The new film, Judas and the Black Messiah, is worth seeing, talking about and analyzing with a variety of historical lenses. The historical lenses include the history of Black Cinema, revolutionary cinema, African American history and the history of political repression in the US in general.
Every once in a while, an important political film gets released by a major Hollywood company, even though the company’s owners don’t fully grasp how the message of the film might detract from their usual class interests. In that context, Judas is like the 1973 film, The Spook Who Sat by the Door. Like Judas, Spook was produced by Black men who took it upon themselves to raise money, make the film against all odds and then approach Hollywood for distribution. In 1973, United Artist decided to back the film, thinking it could make money as a typical blaxploitation movie. Shortly after it was released and its political significance emerged, United Artists, with alleged encouragement from Hoover’s FBI, pulled the film (even though it was making money), destroyed all but one of the prints and stored the negative under a different name so it would be hard to find. In 1973, as in 1969 when Chairman Fred and many other revolutionaries were murdered, the FBI was confident that it was winning. Today in 2021, law enforcement in general is having a crisis of identity, and the FBI in particular is far removed from the infallible G-man image that once appeared on TV, as portrayed by Efrem Zimbalist, Jr. Cointelpro no doubt exists under a different name, but more and more people are aware that the FBI and other law-enforcement are not above plotting political assassinations.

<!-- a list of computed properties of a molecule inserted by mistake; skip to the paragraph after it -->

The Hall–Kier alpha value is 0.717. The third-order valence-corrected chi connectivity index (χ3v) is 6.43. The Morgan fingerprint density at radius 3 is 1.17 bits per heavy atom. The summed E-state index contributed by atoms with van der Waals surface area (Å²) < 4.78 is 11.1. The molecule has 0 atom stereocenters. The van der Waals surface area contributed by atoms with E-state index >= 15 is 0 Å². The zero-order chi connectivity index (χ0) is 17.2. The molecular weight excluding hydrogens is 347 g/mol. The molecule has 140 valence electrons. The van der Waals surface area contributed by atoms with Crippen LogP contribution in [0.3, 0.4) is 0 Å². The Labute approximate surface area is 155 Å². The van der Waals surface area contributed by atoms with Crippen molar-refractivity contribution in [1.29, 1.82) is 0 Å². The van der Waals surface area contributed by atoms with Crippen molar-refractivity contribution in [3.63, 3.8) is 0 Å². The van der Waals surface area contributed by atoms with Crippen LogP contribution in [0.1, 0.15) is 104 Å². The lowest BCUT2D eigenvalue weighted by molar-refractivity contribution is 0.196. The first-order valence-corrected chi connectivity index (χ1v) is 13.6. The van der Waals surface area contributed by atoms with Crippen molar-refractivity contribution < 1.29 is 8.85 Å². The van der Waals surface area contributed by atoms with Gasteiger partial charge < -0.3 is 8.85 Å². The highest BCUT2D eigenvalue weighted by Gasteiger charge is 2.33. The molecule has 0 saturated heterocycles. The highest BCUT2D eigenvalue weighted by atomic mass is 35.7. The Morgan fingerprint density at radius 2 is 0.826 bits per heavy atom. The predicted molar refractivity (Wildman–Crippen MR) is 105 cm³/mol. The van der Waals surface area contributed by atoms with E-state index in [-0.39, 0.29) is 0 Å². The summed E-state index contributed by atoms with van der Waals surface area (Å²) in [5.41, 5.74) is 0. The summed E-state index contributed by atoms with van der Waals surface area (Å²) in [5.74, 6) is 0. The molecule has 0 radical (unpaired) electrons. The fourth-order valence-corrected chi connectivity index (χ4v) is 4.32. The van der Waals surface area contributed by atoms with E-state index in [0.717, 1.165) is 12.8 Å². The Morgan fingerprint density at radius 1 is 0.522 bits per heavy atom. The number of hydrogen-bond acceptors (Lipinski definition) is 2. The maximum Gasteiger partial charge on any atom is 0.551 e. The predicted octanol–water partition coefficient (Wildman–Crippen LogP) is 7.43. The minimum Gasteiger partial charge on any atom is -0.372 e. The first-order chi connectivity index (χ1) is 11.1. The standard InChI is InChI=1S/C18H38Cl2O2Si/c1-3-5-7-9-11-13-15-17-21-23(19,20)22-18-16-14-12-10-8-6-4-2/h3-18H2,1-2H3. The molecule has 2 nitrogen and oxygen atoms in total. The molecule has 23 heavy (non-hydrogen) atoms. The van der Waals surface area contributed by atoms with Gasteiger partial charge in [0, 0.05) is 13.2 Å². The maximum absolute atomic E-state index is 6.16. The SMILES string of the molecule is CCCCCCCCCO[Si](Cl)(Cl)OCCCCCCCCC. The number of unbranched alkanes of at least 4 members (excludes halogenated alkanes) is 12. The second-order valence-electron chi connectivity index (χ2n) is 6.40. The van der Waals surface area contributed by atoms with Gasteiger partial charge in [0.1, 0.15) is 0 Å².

Although it is politically and historically significant, Judas is not, in this writer’s opinion, in the same category as Gillo Pontecorvo’s Battle of Algiers (as suggested by Ed Rampell in his 2/5/21 Counterpunch piece). A big part of the justification for this perspective is that the filmmakers made a conscious decision to make the center of this film the traitor rather than the revolutionary. In an interview with the 3 producers sponsored by the Producers Guild, Shaka King (also the director and co-writer) says “it might sound crazy but in a lot of ways I think most viewers are more aligned with William O’Neal’s beginning of that film than they are with Fred Hampton”. This questionable notion represents the fundamental flaw in Judas and the Black Messiah. Depending on what group of viewers is considered, this writer believes the producer/director/co-writer made a mistake. In another interview, Shaka King reports that they showed a cut of the movie to a panel of 12 filmmakers. And it was not until strong criticism from 2 of these filmmakers, that the film was re-edited to make it LESS of a William O’Neal story. Shaka King, like any other woke filmmaker trying to make a major Hollywood film, is well aware that they needed to “couch the film in genre” in order to sell it to a major studio. It helps Hollywood execs when you can describe a proposed movie as a cross between two other movies they have already seen. So, the Judas filmmakers had to pitch their movie as The Departed meets Cointelpro. Well, so far, there had not been a Hollywood film dealing with Cointelpro. However, there have been quite a few Hollywood films dealing with informers, including for example the 1968 Uptight. Uptight ends with the on-screen death of the informer. Judas ends with the informer arrogantly telling us that he will let history judge what he did, and then we get small letters on screen telling us that he committed suicide some 20 years after his betrayal of Chairman Fred. This writer for one, would have liked to see the suicide visualized on screen, as a payoff, for having to watch the story of a snitch. This writer believes that most people who see Judas, particularly those who have been oppressed as a group in the US, are not going to identify more with William O’Neal in the beginning. In Battle of Algiers, there is no interest in exploring the inner emotional conflicts of collaborators and traitors.